Welcome to my homepage! I am a theoretical physicist studying elementary particles. I have been working at the Institut für Theoretische Physik (ITP) in the University of Tübingen (Germany) since October 2014 as a senior postdoctoral researcher in the group of Prof. Dr.  Barbara  Jäger. Starting from October 2019, I will be a fellow at CERN in the Theory Department.

My main research interests are Higgs physics and supersymmetry at hadron colliders. I am also one of the developers of the code NMSSMCALC which is designed for the study of the Higgs boson masses and decays in the framework of the Next-to-Minimal Supersymmetric Standard Model (NMSSM), and the developer of the VBF Higgs pair production code in the VBFNLO collaboration. I started in 2016 my investigation of the neutrino sector and its connexion with Higgs physics.

Before coming to Tübingen I spent three years at the ITP in the Karlsruher Institut für Technologie (Germany) as a postdoctoral researcher in the group of Prof. Dr.  Margarete  Mühlleitner from 2011 to 2014. I got my PhD in France in 2011 at the Laboratoire de Physique Théorique in the University of Paris Sud (Orsay) under the supervision of Dr.  Abdelhak  Djouadi. Before my PhD I got my Master in theoretical physics at the École Normale Supérieure de Paris and spent my undergrad years at the École Normale Supérieure de Cachan which I entered after a very competitive exam which I passed, granting me a fellowship for four years as a civil servant.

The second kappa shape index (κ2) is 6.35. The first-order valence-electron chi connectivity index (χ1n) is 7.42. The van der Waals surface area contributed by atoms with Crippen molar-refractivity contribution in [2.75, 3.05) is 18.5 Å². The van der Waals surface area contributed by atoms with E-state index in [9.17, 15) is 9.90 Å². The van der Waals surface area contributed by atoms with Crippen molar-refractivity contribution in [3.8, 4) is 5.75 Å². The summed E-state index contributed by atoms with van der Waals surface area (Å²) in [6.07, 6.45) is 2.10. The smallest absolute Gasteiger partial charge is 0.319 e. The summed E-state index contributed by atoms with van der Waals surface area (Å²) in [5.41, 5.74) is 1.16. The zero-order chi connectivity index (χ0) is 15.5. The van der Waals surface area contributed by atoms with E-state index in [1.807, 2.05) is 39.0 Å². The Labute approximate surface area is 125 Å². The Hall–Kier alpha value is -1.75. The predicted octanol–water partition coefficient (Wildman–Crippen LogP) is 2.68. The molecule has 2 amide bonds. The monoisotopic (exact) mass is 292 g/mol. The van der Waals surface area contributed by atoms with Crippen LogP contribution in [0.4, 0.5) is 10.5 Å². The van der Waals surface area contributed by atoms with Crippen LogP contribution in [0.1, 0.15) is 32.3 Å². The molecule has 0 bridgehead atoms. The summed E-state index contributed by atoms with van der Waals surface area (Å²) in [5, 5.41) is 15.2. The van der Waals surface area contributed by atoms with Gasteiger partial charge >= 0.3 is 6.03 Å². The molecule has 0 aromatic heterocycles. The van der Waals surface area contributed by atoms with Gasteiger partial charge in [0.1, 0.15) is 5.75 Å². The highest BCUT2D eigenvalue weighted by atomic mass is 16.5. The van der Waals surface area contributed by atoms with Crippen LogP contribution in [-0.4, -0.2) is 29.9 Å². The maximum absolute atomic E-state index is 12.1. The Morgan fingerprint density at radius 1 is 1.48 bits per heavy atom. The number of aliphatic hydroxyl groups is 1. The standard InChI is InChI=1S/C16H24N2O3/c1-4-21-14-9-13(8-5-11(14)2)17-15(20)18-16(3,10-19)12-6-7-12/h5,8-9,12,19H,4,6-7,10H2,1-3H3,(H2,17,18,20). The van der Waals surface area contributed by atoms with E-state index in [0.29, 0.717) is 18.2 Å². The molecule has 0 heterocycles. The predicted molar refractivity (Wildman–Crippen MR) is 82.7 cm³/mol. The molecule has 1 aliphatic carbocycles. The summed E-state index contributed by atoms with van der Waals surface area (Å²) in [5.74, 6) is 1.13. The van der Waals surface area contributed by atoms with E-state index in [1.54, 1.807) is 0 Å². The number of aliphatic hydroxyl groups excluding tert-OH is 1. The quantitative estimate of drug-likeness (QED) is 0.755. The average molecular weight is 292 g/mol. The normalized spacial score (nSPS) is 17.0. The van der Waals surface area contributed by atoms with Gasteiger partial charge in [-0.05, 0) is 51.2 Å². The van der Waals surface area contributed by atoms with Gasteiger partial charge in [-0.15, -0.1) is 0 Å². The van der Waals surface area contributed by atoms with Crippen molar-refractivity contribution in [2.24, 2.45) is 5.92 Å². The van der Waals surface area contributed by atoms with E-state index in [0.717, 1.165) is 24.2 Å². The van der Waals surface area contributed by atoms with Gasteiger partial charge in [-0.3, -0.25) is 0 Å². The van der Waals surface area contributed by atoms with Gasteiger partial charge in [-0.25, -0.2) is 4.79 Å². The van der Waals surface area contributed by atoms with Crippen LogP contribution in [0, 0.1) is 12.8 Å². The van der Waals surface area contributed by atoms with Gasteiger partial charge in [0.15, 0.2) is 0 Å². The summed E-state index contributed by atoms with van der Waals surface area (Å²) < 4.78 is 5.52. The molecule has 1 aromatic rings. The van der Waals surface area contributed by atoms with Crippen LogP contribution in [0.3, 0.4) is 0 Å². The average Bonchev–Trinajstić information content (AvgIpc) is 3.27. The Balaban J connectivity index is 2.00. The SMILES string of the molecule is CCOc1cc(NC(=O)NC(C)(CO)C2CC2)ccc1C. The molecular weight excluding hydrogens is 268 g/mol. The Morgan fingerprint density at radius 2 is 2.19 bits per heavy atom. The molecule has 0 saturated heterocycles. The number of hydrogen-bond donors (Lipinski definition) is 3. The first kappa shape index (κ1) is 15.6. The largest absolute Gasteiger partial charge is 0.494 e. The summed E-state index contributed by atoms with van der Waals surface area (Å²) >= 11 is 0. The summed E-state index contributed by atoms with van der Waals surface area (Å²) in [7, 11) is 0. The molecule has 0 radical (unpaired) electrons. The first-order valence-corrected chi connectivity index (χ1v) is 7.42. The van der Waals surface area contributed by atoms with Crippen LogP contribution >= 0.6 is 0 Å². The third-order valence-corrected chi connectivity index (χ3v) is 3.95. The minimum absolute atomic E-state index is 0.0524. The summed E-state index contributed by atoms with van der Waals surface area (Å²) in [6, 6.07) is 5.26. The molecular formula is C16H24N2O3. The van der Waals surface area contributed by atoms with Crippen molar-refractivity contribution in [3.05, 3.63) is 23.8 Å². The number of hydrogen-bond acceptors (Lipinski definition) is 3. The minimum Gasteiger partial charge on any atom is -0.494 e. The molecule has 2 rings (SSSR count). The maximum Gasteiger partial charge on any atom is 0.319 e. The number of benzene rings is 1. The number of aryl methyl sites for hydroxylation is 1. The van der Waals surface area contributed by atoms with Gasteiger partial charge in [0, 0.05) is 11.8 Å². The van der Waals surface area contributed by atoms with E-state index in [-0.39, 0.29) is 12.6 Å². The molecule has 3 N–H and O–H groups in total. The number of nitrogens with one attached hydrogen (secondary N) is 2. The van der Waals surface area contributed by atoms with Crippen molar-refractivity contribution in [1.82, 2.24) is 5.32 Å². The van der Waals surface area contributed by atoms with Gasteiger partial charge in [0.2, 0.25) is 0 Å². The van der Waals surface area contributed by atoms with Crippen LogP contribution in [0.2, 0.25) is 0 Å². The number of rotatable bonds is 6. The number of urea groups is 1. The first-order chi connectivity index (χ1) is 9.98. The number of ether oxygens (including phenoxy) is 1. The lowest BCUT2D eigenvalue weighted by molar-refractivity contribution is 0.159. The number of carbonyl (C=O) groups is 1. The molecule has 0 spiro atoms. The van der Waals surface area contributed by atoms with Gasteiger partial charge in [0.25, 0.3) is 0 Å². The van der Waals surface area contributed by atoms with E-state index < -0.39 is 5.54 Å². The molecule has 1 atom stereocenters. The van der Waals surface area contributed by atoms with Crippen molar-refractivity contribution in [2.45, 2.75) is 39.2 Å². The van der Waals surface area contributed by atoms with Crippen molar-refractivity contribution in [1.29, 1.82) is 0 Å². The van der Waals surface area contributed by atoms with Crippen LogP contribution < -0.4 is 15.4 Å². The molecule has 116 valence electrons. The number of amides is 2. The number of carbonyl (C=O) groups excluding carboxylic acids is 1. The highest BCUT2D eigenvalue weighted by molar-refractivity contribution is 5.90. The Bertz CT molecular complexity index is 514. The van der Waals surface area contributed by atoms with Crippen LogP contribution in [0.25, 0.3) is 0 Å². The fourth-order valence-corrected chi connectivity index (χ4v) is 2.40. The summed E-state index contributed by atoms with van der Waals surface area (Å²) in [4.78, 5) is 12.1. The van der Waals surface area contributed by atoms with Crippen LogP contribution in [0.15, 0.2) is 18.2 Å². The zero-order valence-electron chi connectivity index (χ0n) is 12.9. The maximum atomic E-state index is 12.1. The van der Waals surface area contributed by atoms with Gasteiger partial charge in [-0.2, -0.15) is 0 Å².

On this website you will find mostly informations about my current work. One part of the website is dedicated to some miscellaneous, mostly in French, that I did up to my Master. By the way the picture you can see above was taken in the Russian Caucasus range in 2016 and is a view over the Elbrus twin summit. The west summit is 5642m high, making it the highest peak in Europe. After particle physics, hiking/alpinism is my second passion in life!



The study of the Higgs boson

After the discovery of a Higgs boson at the Large Hadron Collider (LHC) in 2012, particle physicists are now studying its properties. The biggest question today can be put simply as: have we found the (single) Higgs boson predicted by the Standard Model, or is it the first step into an entire new sector of physics?

This is what underlies my line of research on the Higgs boson.


Supersymmetry

One of the most attractive frameworks to go beyond the conventionnal Standard Model of particle physics is Supersymmetry (SUSY). It is basically a new fundamental symmetry between bosons and fermions. Because this symmetry needs to be broken this predicts a brand new zoo of particles, one of which being a natural candidate for dark matter.

This is my main framework to study the effects of new physics on the Higgs sector.